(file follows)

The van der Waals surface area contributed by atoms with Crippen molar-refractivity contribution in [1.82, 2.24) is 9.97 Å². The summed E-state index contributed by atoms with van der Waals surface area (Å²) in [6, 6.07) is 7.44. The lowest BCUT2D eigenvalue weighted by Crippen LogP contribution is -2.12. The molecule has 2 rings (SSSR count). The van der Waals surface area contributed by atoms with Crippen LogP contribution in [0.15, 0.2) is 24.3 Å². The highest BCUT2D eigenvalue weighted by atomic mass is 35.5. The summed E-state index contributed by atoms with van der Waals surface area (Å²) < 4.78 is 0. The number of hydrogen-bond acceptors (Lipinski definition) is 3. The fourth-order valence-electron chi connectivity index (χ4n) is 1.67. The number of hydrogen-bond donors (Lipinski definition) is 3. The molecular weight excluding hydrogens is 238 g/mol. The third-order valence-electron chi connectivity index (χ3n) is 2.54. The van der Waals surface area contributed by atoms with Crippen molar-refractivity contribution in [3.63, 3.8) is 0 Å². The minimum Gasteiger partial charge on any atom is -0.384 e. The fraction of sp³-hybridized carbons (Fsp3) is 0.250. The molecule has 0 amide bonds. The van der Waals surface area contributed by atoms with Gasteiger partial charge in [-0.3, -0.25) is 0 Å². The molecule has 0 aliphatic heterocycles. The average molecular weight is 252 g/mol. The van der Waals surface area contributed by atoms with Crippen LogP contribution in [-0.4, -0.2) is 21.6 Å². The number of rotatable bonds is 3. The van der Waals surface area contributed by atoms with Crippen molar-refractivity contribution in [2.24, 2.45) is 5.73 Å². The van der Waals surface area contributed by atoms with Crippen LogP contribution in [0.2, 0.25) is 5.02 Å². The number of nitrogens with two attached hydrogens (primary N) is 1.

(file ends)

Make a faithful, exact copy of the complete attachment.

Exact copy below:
The van der Waals surface area contributed by atoms with Crippen molar-refractivity contribution in [1.82, 2.24) is 9.97 Å². The summed E-state index contributed by atoms with van der Waals surface area (Å²) in [6, 6.07) is 7.44. The lowest BCUT2D eigenvalue weighted by Crippen LogP contribution is -2.12. The molecule has 2 rings (SSSR count). The van der Waals surface area contributed by atoms with Crippen LogP contribution in [0.15, 0.2) is 24.3 Å². The highest BCUT2D eigenvalue weighted by atomic mass is 35.5. The summed E-state index contributed by atoms with van der Waals surface area (Å²) < 4.78 is 0. The number of hydrogen-bond acceptors (Lipinski definition) is 3. The fourth-order valence-electron chi connectivity index (χ4n) is 1.67. The number of hydrogen-bond donors (Lipinski definition) is 3. The molecular weight excluding hydrogens is 238 g/mol. The third-order valence-electron chi connectivity index (χ3n) is 2.54. The van der Waals surface area contributed by atoms with Crippen molar-refractivity contribution in [3.63, 3.8) is 0 Å². The minimum Gasteiger partial charge on any atom is -0.384 e. The fraction of sp³-hybridized carbons (Fsp3) is 0.250. The molecule has 0 amide bonds. The van der Waals surface area contributed by atoms with Gasteiger partial charge in [-0.3, -0.25) is 0 Å². The molecule has 0 aliphatic heterocycles. The average molecular weight is 252 g/mol. The van der Waals surface area contributed by atoms with Crippen LogP contribution in [-0.4, -0.2) is 21.6 Å². The number of rotatable bonds is 3. The van der Waals surface area contributed by atoms with Crippen molar-refractivity contribution in [2.24, 2.45) is 5.73 Å². The van der Waals surface area contributed by atoms with Crippen LogP contribution in [0.2, 0.25) is 5.02 Å². The number of nitrogens with two attached hydrogens (primary N) is 1.